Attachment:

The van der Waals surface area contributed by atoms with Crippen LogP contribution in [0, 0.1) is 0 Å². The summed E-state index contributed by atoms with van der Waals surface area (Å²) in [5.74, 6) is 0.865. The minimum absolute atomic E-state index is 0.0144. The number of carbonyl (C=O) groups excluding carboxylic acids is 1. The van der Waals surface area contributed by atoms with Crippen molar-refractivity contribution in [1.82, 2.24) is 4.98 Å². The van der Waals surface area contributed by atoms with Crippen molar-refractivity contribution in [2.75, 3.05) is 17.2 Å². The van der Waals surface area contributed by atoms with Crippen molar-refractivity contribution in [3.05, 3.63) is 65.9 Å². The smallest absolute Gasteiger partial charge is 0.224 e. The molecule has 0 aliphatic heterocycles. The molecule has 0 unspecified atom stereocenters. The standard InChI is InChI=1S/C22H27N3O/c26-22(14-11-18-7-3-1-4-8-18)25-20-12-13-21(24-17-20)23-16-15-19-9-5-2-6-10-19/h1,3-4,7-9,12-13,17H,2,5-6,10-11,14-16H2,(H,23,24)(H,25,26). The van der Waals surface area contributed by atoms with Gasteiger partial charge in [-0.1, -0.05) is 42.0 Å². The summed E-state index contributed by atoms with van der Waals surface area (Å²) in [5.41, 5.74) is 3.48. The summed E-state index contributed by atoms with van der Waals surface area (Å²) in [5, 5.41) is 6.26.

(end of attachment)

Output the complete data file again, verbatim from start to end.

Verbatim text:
The van der Waals surface area contributed by atoms with Crippen LogP contribution in [0, 0.1) is 0 Å². The summed E-state index contributed by atoms with van der Waals surface area (Å²) in [5.74, 6) is 0.865. The minimum absolute atomic E-state index is 0.0144. The number of carbonyl (C=O) groups excluding carboxylic acids is 1. The van der Waals surface area contributed by atoms with Crippen molar-refractivity contribution in [1.82, 2.24) is 4.98 Å². The van der Waals surface area contributed by atoms with Crippen molar-refractivity contribution in [2.75, 3.05) is 17.2 Å². The van der Waals surface area contributed by atoms with Crippen molar-refractivity contribution in [3.05, 3.63) is 65.9 Å². The smallest absolute Gasteiger partial charge is 0.224 e. The molecule has 0 aliphatic heterocycles. The molecule has 0 unspecified atom stereocenters. The standard InChI is InChI=1S/C22H27N3O/c26-22(14-11-18-7-3-1-4-8-18)25-20-12-13-21(24-17-20)23-16-15-19-9-5-2-6-10-19/h1,3-4,7-9,12-13,17H,2,5-6,10-11,14-16H2,(H,23,24)(H,25,26). The van der Waals surface area contributed by atoms with Gasteiger partial charge in [-0.1, -0.05) is 42.0 Å². The summed E-state index contributed by atoms with van der Waals surface area (Å²) in [5.41, 5.74) is 3.48. The summed E-state index contributed by atoms with van der Waals surface area (Å²) in [5, 5.41) is 6.26.